How to Stay HLB Free in North Florida, South Georgia Citrus

Clint Thompson Citrus, Florida, Top Posts

UF photo shows citrus greening.

Temperatures are increasing across Florida. Unfortunately, so is the risk for citrus greening disease.

While the southern and central portions of the state remain vulnerable to Huanglongbing (HLB) or citrus greening, and Asian citrus psyllids (ACP) – the vectors that cause the most economically damaging citrus disease in the world – growers in North Florida and South Georgia are still preserved from this devastating disease.

Xavier Martini, UF/IFAS entomologist at the North Florida Research and Education Center (NFREC), cautions producers to stay alert and keep an eye on potential new infestations. It is extremely important to scout trees for HLB symptoms.

No case of citrus greening has been observed in commercial groves west of the Suwannee River. Citrus producers in that area want to keep it that way.

“This success can be credited to ACP early detection, rapid eradication of the population and removal of infected trees when possible,” Martini said in the most recent Cold Hardy Citrus Connection. “In the war against HLB, early detection is key. ACP adults tend to aggregate on flush, and ACP nymphs only feed and develop on them. Those flush should be the prime focus of any sampling effort against ACP.”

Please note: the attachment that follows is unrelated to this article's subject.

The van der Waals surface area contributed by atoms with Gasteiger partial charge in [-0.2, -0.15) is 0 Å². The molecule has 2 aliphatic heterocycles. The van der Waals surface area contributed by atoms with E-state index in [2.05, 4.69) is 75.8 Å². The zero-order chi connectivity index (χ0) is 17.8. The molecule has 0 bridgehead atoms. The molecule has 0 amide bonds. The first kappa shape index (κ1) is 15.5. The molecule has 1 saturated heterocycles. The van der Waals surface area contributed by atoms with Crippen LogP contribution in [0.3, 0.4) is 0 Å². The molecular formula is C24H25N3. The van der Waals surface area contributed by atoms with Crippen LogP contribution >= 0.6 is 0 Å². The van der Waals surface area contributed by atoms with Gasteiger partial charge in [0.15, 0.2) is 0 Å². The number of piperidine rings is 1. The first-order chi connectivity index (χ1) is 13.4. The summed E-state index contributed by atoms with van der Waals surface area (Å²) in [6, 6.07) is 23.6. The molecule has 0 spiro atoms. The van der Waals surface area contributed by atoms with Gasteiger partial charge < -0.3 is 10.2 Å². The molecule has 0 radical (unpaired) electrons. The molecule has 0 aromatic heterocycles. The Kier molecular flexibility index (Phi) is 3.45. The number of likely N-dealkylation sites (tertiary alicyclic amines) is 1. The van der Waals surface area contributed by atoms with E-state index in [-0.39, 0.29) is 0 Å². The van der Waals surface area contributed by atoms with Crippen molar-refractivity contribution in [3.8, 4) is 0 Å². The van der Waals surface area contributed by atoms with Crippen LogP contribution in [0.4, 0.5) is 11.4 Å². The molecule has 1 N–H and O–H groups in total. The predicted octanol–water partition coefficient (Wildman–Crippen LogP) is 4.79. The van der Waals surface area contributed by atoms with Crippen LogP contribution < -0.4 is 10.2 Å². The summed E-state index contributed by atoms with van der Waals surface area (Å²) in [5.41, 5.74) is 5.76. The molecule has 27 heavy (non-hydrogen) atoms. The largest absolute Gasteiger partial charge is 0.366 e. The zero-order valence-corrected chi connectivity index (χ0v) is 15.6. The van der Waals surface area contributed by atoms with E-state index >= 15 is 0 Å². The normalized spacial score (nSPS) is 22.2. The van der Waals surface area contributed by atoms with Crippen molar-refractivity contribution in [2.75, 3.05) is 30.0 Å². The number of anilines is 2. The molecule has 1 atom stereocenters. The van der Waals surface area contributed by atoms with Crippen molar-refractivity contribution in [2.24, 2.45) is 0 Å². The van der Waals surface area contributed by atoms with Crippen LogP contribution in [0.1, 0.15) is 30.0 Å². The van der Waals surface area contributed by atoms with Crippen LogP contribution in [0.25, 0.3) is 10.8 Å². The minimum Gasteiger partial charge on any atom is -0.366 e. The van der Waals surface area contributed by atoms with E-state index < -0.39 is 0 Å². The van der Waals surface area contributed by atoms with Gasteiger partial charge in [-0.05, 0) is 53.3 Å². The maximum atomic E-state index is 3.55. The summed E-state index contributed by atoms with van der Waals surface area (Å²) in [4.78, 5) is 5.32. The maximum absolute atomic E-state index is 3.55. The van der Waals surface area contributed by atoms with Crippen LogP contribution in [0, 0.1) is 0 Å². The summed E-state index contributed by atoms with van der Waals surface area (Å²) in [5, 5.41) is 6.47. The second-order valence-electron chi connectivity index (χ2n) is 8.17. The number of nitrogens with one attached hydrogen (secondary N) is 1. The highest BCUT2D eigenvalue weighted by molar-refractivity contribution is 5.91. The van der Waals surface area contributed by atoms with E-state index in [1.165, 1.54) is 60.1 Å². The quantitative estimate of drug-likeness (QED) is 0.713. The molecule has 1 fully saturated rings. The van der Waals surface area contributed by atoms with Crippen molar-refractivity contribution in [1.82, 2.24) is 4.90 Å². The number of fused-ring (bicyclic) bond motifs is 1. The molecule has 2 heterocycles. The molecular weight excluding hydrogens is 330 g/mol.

How to Scout

Producers need to sample at least 10 flush on 20 different trees on each border of the grove. Growers need to notify their local Extension agent immediately if psyllids are discovered. It is also recommended that any citrus within a five-mile radius be sprayed as well as other groves where workers may have traveled.

In short, Martini recommends a five-point strategy to preserve groves.

  1. Scout your grove regularly, especially between June and November.
  2. Act accordingly. If you find Asian citrus psyllids, do not wait. Treat with a foliar application. Scout your grove a week later to see if application has worked.
  3. Find trees with HLB. Send any suspicious samples to plant clinic at NFREC.
  4. Educate your neighbor and colleagues about the need to control ACP and to monitor for HLB.
  5. Remove any tree immediately that’s positive for greening.

Source: Cold Hardy Citrus Connection